When one kashrut expert toured the plant on bottling day, he quickly sized up the situation.

“He told me our wine could be kosher, but first I would have to let them all go and hire new workers in their place,” Itzhaki recalls. “I told him, ‘I’m sorry. Here’s the door. I am not firing these people.’ ”

About the Author:


If you don't see your comment after publishing it, refresh the page.

Our comments section is intended for meaningful responses and debates in a civilized manner. We ask that you respect the fact that we are a religious Jewish website and avoid inappropriate language at all cost.

If you promote any foreign religions, gods or messiahs, lies about Israel, anti-Semitism, or advocate violence (except against terrorists), your permission to comment may be revoked.

No Responses to “A Special Winery’s Special People”

Comments are closed.

Current Top Story
Two killed after opening fire on police at AFDI art contest for best Mohammed cartoon.
Two Suspects Shot Dead Following Shooting at TX ‘Free Speech’ Event
Latest Sections Stories
blintze_cake

“DouxMatok’s technology will allow for a reduction of 30-60 percent of sugar in a product, depending on the application, and with no effect on taste.”

Schonfeld-logo1

How do we ensure that our students aren’t studying for the grade or the end-of-the-year pizza party? How can we get them to truly want to learn for learning’s sake?

Kupfer-On-Our-Own-NEW

The message being conveyed is that without “flour,” without the means to support oneself and one’s family, one’s focus on Torah will be impeded by worry.

Someone close to us knew that you were good at saving marriages and begged us to give therapy one last chance,

Rabbi Pinni Dunner and Holocaust survivor Heddy Orden.

He wrote a strong defense of shechitah in which he maintained that the Jewish method of slaughter had a humanitarian influence on the Jewish people.

New York State Lieutenant Governor Kathy Hochul will be the keynote speaker at the Westchester Government Relations Legislative Breakfast on Friday, May 8, at 7:45 am at the Jewish Community Center of Harrison.  The annual event, which brings together important elected officials and the Westchester Jewish community, is sponsored jointly by UJA-Federation of New York […]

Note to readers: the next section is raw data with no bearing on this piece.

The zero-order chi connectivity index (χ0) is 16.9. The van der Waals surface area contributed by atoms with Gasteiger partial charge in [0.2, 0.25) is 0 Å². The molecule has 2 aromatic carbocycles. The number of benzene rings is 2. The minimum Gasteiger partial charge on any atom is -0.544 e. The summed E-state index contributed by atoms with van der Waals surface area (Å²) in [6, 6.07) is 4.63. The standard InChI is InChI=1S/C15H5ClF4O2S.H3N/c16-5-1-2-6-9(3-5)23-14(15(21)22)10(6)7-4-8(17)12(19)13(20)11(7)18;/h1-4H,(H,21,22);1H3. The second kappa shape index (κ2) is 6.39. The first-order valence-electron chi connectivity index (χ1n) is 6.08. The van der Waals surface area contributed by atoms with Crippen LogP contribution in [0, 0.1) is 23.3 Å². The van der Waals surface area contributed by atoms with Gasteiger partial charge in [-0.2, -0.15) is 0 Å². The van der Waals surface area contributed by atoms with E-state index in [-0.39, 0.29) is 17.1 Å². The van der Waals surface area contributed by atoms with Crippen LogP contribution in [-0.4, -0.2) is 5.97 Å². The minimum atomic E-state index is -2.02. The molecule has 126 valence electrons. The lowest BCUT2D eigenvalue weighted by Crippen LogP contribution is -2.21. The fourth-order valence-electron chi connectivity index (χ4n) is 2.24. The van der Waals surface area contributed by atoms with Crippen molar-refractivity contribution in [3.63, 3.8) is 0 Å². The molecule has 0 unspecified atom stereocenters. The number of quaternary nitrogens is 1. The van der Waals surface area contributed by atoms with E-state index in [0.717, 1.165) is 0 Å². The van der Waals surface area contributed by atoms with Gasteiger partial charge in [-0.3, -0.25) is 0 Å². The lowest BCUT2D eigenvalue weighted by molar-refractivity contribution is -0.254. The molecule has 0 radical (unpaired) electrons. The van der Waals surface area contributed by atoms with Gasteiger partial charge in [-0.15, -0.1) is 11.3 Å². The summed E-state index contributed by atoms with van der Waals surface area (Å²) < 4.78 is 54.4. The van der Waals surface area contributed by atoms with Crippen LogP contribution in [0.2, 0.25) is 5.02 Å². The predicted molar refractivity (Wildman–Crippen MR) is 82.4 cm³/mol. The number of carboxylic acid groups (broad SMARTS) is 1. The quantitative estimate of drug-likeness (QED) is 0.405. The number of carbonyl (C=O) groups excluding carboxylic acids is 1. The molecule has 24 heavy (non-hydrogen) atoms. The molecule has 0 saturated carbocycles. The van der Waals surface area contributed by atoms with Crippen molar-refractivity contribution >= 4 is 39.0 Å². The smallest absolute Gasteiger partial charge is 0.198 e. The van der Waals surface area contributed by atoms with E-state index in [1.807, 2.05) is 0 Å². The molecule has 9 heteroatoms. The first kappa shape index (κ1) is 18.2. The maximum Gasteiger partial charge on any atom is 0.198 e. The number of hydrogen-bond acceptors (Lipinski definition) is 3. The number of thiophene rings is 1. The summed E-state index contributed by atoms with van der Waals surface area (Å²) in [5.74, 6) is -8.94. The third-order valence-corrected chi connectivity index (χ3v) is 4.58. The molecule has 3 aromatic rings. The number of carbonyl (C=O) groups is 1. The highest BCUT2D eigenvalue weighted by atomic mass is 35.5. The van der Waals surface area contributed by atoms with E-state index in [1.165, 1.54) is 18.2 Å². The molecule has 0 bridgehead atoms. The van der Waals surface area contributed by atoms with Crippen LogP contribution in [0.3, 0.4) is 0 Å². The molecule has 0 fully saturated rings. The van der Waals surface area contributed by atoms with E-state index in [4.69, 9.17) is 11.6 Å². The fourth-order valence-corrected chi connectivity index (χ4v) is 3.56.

“Like other collaborative members, we embarked on this journey as an opportunity to build on New York leadership’s long commitment to expand and diversify opportunities for Jewish teen engagement,” says Melanie Schneider, senior planning executive with UJA-Federation of New York’s Commission on Jewish Identity and Renewal

The poetry slam required entrants to compose original poetry with powerful imagery and energetic rhythm bringing their poems to life – making it palpable to the audience.

“I was so inspired by the beautiful lessons I learned and by the holiness around me that I just couldn’t stop writing songs!” she says.

But Pi Day is worst of all
I want the extra credit bad
But trying to remember many numbers
makes me sad.

Several thousand Eastern European Jews had escaped Nazi death and Soviet persecution by fleeing to Shanghai, China.

More Articles from Deborah Fineblum Schabb
Brian Mast at the Sar-El Army Base in Israel.

Posting ‘I support Israel’s right to defend herself’ on Facebook isn’t enough.

Fruchter-071312-Rice

But in Israel, because food packagers have two very different markets to please (and Sephardim outnumber Ashkenazim), the traditional Ashkenazi approach can be challenging.

JERUSALEM – Since he was a kid growing up in the town of Kiryat Tivan, Roy Itzhaki would regularly see them in the street, on their way to work, in coffee houses, as free as anyone else in the village to live their lives.

Printed from: http://www.jewishpress.com/sections/features/a-special-winerys-special-people/2013/03/20/

Scan this QR code to visit this page online: